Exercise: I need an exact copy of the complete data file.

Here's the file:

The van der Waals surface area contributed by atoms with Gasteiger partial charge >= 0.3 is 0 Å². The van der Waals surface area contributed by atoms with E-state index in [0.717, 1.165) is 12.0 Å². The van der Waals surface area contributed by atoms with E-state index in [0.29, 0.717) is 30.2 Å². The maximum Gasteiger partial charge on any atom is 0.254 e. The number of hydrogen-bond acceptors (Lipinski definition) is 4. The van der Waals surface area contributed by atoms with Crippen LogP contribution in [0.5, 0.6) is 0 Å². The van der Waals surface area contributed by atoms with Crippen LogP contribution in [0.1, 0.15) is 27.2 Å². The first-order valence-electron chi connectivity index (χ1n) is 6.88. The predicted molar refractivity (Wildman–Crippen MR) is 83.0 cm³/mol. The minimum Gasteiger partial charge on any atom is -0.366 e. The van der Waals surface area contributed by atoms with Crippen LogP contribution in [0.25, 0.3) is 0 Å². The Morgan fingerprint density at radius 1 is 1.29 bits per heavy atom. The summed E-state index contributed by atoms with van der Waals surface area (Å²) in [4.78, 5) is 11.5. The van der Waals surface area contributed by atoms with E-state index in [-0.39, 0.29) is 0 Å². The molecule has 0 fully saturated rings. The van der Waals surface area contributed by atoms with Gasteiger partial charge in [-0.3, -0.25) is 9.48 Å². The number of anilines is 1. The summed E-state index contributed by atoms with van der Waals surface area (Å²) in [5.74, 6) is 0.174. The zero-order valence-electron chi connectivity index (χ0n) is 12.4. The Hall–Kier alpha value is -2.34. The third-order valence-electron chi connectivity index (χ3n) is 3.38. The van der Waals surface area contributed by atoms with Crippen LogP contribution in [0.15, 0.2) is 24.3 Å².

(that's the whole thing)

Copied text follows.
The van der Waals surface area contributed by atoms with Gasteiger partial charge >= 0.3 is 0 Å². The van der Waals surface area contributed by atoms with E-state index in [0.717, 1.165) is 12.0 Å². The van der Waals surface area contributed by atoms with E-state index in [0.29, 0.717) is 30.2 Å². The maximum Gasteiger partial charge on any atom is 0.254 e. The number of hydrogen-bond acceptors (Lipinski definition) is 4. The van der Waals surface area contributed by atoms with Crippen LogP contribution in [0.5, 0.6) is 0 Å². The van der Waals surface area contributed by atoms with Crippen LogP contribution in [0.1, 0.15) is 27.2 Å². The first-order valence-electron chi connectivity index (χ1n) is 6.88. The predicted molar refractivity (Wildman–Crippen MR) is 83.0 cm³/mol. The minimum Gasteiger partial charge on any atom is -0.366 e. The van der Waals surface area contributed by atoms with Crippen LogP contribution in [0.25, 0.3) is 0 Å². The Morgan fingerprint density at radius 1 is 1.29 bits per heavy atom. The summed E-state index contributed by atoms with van der Waals surface area (Å²) in [4.78, 5) is 11.5. The van der Waals surface area contributed by atoms with E-state index in [-0.39, 0.29) is 0 Å². The molecule has 0 fully saturated rings. The van der Waals surface area contributed by atoms with Gasteiger partial charge in [-0.3, -0.25) is 9.48 Å². The number of anilines is 1. The summed E-state index contributed by atoms with van der Waals surface area (Å²) in [5.74, 6) is 0.174. The zero-order valence-electron chi connectivity index (χ0n) is 12.4. The Hall–Kier alpha value is -2.34. The third-order valence-electron chi connectivity index (χ3n) is 3.38. The van der Waals surface area contributed by atoms with Crippen LogP contribution in [0.15, 0.2) is 24.3 Å².